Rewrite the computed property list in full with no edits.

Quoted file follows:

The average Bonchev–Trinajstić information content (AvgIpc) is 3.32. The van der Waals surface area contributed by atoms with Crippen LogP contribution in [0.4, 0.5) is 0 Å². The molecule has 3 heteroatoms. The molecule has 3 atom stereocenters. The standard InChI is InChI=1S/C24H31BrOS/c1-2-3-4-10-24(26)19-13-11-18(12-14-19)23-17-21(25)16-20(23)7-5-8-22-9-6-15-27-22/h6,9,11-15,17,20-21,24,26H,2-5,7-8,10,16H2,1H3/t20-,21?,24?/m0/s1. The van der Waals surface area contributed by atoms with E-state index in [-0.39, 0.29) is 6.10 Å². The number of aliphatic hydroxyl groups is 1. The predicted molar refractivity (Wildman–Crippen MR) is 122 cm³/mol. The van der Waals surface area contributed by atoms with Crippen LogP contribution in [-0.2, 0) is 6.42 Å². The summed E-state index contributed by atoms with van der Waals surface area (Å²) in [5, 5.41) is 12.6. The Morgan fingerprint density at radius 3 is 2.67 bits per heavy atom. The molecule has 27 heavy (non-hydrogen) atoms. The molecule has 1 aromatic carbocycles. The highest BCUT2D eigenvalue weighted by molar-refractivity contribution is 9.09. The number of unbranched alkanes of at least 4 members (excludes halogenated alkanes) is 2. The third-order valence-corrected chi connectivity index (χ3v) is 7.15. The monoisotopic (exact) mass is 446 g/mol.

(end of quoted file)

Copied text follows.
The average Bonchev–Trinajstić information content (AvgIpc) is 3.32. The van der Waals surface area contributed by atoms with Crippen LogP contribution in [0.4, 0.5) is 0 Å². The molecule has 3 heteroatoms. The molecule has 3 atom stereocenters. The standard InChI is InChI=1S/C24H31BrOS/c1-2-3-4-10-24(26)19-13-11-18(12-14-19)23-17-21(25)16-20(23)7-5-8-22-9-6-15-27-22/h6,9,11-15,17,20-21,24,26H,2-5,7-8,10,16H2,1H3/t20-,21?,24?/m0/s1. The van der Waals surface area contributed by atoms with E-state index in [-0.39, 0.29) is 6.10 Å². The number of aliphatic hydroxyl groups is 1. The predicted molar refractivity (Wildman–Crippen MR) is 122 cm³/mol. The van der Waals surface area contributed by atoms with Crippen LogP contribution in [-0.2, 0) is 6.42 Å². The summed E-state index contributed by atoms with van der Waals surface area (Å²) in [5, 5.41) is 12.6. The Morgan fingerprint density at radius 3 is 2.67 bits per heavy atom. The molecule has 27 heavy (non-hydrogen) atoms. The molecule has 1 aromatic carbocycles. The highest BCUT2D eigenvalue weighted by molar-refractivity contribution is 9.09. The number of unbranched alkanes of at least 4 members (excludes halogenated alkanes) is 2. The third-order valence-corrected chi connectivity index (χ3v) is 7.15. The monoisotopic (exact) mass is 446 g/mol.